Experts explore why salespeople dislike CRM - and provide advice on how to get them to embrace it.
CRM and salespeople are in a love-hate relationship – in that CRM loves salespeople, but salespeople hate CRM.
One of the most common reasons cited by organisations for the failure of their CRM systems is a lack of adoption by the sales team. Data isn’t inputted. Records aren’t kept up to date. And the value of the whole system is subsequently undermined.
So why do so many salespeople take such a disliking to CRM?
Sean McPheat, MD of MTD Sales Training
, believes that the challenge that organisations face is the very nature of the best itself – sales people love interacting with people, not with CRM programmes.
“Many sales people would rather make an additional ten calls per day or go out on another two prospect visits than update their records, especially as a lot of their commission is riding on the results that they achieve,” he explains. “Having said that, what the same sales people do not realise is that many of them miss out on following up with prospects, they forget crucial information and then using the data ongoing for marketing and farming purposes is a lot harder with incomplete or worse still, no records.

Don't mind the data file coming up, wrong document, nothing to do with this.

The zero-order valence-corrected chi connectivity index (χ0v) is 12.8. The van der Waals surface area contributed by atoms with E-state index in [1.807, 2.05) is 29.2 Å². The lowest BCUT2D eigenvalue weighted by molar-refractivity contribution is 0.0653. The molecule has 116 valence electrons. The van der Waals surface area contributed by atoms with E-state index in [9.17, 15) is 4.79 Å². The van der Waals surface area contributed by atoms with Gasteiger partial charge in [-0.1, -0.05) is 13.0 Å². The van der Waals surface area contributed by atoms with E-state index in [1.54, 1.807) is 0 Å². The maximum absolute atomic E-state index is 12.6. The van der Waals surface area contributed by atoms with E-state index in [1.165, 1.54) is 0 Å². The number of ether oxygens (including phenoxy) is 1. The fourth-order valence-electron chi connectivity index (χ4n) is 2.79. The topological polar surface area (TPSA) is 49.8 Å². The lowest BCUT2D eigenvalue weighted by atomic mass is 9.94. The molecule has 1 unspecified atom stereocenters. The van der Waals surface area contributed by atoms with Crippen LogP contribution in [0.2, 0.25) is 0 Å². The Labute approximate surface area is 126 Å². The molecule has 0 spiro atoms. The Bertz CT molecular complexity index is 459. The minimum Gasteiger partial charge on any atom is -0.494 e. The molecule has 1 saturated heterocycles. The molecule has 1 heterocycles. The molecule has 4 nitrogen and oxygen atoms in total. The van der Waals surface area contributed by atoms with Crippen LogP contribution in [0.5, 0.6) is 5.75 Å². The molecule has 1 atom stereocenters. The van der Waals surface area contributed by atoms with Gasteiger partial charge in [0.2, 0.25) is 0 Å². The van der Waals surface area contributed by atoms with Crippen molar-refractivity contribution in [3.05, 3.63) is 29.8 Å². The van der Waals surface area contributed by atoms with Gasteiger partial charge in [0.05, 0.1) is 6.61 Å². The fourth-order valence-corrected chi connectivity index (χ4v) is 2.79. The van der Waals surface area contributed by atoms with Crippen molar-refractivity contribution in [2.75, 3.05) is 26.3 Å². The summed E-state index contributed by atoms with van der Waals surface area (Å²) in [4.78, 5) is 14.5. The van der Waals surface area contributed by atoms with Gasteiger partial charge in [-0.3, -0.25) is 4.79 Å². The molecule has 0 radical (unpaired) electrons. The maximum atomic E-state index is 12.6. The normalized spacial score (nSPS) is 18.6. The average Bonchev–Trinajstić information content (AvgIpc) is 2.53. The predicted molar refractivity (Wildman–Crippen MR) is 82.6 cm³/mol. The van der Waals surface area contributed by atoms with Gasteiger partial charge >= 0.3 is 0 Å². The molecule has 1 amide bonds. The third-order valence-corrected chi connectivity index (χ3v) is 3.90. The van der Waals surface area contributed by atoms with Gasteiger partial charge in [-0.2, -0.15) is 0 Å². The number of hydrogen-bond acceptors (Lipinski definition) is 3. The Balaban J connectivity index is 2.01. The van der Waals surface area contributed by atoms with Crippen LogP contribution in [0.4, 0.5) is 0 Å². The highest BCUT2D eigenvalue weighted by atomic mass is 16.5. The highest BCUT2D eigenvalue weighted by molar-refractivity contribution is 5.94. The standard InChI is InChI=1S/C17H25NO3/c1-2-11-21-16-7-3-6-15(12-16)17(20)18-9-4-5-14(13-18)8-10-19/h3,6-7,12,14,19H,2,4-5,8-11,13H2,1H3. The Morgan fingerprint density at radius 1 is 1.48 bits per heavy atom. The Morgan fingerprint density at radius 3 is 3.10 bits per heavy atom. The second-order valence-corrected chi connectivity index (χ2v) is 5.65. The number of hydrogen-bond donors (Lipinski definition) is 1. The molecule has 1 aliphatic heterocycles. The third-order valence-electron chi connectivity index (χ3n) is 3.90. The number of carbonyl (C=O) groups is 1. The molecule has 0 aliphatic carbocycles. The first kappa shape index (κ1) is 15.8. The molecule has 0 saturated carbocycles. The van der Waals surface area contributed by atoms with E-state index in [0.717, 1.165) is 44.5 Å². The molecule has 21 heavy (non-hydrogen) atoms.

“’I’m getting bogged down with paperwork and admin when I should be out selling’ is a common complaint I hear all the time from sales people. Whether it’s the forms they need to complete or the entries onto a computer to fulfil a new piece of business or whether it’s entering updates into a CRM system, the salesperson at times does not seem to see past their commission cheque and the activity required to bump their salary up to the levels that they need.”
Helen Rutherford, director at training firm 2e2
, agrees that some of it comes down to mindset.